But the real reason HBO gets this high slot has to do with the second seasons of Girls and Enlightened, both of which have been tremendous. Enlightened has probably been called underrated so much that it isn’t really so anymore, but you should absolutely watch it. What a marvelous little series that is.
FX is going to be a consistent fixture in the power rankings because its shows are so good. Justified, The Americans, and Archer are all enjoying rock-solid starts to their respective seasons. And despite a big dip in ratings for The Americans' second episode, the show saw a substantial 58 percent increase for that episode once DVR viewings were factored in. Finally, the network ordered the much-anticipated pilot The Bridge to series. That one is from Homeland scribe Meredith Stiehm and just seems destined to do big things for the network.
There’s good and bad news here. Let’s do the bad first: Moving Happy Endings to Fridays is a killer. I was (probably naively) confident that network president Paul Lee would find a place for the show moving forward, but this is not a good sign for the comedy’s future. Is there a Twitter campaign I should know about? I’m still trying to figure out if the terrible ratings for Zero Hour are a good thing or a bad thing. The show IS terrible, but enjoyably so, and that timeslot is in the running for the most poisonous on all of television right now. Also bad: this season of Revenge. If you can explain to me what’s going on that show in less than 150 words, I’ll follow you on Twitter in an instant.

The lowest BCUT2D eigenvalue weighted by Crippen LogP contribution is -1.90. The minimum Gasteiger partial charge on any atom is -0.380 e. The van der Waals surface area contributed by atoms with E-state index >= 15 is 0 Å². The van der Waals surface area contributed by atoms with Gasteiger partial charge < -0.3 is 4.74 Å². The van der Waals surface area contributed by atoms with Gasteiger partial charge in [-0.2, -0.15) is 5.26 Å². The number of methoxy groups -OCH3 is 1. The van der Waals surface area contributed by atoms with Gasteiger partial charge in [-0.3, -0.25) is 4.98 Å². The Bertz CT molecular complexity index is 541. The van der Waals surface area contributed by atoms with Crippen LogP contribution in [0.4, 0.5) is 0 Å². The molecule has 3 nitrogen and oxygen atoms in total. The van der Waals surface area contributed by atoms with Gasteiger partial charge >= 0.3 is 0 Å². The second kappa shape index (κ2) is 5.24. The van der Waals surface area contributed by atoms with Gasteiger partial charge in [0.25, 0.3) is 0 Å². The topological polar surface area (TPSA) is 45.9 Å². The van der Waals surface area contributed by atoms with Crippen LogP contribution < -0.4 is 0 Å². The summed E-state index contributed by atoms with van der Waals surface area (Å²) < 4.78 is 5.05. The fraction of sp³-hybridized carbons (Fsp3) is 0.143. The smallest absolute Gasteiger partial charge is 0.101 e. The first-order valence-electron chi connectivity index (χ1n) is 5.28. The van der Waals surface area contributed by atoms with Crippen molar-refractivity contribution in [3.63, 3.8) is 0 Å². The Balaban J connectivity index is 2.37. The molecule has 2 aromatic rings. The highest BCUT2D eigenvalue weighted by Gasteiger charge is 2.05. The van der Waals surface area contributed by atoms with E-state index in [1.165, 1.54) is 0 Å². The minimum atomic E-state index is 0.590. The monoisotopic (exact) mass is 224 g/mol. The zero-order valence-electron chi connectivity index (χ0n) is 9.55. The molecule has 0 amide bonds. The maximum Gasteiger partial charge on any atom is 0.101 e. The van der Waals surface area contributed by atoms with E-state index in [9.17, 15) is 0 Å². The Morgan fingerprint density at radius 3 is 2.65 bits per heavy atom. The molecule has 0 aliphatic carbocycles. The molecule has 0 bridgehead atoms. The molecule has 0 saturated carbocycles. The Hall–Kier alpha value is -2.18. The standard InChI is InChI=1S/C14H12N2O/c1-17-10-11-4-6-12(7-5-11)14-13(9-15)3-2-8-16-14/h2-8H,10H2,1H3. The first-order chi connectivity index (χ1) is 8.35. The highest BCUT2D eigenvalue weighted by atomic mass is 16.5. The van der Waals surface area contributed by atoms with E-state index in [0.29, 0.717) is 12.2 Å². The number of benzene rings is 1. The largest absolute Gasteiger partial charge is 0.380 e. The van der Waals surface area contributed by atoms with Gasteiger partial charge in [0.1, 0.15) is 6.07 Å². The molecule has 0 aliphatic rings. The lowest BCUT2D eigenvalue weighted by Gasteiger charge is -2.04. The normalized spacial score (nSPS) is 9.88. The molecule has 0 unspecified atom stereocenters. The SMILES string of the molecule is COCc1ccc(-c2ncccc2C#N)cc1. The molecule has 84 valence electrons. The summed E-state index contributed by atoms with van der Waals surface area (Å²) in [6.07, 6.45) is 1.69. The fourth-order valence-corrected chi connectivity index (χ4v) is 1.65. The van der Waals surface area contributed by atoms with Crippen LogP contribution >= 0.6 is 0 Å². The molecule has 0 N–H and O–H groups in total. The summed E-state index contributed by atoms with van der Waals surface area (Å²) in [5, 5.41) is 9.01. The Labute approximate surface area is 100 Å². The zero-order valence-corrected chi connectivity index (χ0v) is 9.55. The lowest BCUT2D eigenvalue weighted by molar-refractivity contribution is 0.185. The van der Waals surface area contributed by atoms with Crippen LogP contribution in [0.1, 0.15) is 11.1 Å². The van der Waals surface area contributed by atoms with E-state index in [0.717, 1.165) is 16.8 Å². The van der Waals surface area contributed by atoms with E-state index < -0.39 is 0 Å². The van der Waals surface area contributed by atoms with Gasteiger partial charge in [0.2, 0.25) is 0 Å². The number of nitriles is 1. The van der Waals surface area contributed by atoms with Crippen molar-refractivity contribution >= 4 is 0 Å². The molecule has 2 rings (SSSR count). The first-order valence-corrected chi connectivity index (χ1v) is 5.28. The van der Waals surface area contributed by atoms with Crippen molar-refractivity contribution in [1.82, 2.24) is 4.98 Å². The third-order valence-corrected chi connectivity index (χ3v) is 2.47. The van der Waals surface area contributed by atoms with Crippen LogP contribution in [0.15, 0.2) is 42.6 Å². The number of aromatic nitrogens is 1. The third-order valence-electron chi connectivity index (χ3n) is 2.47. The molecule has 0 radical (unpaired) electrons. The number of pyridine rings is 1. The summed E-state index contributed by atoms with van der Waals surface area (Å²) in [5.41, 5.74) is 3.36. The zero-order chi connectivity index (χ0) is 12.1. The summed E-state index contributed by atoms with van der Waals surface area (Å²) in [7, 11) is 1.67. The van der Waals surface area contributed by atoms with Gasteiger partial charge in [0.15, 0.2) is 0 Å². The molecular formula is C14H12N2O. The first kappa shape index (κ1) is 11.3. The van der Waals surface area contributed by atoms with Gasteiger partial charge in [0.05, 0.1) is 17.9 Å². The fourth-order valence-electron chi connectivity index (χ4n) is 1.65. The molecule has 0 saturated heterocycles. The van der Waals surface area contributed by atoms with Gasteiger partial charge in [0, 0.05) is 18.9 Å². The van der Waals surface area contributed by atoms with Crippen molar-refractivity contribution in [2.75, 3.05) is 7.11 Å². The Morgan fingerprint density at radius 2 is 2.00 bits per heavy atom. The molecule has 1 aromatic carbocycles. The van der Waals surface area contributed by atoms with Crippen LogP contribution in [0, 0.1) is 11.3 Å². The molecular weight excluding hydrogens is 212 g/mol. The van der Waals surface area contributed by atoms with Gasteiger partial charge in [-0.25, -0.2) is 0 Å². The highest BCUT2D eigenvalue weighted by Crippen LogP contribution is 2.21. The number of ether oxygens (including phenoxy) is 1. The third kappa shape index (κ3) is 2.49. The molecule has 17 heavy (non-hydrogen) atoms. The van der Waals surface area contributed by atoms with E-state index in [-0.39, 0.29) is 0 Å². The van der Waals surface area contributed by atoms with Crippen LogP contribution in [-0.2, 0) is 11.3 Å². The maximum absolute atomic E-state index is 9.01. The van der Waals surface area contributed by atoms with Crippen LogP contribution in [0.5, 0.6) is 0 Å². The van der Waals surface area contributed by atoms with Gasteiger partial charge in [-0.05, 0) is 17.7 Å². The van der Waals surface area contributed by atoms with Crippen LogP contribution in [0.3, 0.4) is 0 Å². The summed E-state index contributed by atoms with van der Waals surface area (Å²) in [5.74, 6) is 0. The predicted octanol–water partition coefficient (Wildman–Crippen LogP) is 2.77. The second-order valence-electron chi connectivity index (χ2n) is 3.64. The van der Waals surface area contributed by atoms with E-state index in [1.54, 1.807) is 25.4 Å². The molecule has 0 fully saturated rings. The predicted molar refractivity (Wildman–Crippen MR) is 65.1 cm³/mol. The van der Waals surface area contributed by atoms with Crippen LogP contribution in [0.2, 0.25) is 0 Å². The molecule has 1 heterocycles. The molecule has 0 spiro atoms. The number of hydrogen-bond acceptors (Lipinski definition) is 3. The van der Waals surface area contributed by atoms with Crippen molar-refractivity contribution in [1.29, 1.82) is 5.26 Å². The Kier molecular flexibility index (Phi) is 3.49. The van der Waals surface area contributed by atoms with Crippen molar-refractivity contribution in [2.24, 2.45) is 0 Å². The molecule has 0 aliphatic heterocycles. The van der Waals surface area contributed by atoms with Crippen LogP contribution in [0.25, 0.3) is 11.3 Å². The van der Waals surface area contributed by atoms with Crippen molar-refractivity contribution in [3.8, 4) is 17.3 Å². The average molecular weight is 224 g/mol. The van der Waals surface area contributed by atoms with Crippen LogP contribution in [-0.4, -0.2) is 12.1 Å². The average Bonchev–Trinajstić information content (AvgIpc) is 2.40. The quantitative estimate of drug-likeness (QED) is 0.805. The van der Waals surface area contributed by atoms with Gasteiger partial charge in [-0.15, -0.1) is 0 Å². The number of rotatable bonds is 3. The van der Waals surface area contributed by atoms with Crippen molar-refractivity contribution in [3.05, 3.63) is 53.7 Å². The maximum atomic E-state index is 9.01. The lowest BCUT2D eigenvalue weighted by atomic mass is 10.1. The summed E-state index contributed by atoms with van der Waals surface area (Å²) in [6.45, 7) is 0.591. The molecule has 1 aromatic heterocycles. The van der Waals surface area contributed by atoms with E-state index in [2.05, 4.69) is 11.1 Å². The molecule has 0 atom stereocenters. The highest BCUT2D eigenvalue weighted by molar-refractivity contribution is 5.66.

Oh right, the good news. It’s typical ABC good news: The few are carrying the many. Modern Family, Grey’s Anatomy, Scandal, Once Upon a Time, and The Middle are all helping the Alphabet network, in ratings, in DVR numbers, and in social media buzz. Scandal has moved into its second arc of the season and it’s unclear whether it can touch the first, but I’m pretty psyched to see the writers try to make it happen. Modern Family’s Valentine’s Day episode was one of the better efforts the show has produced in the last two years.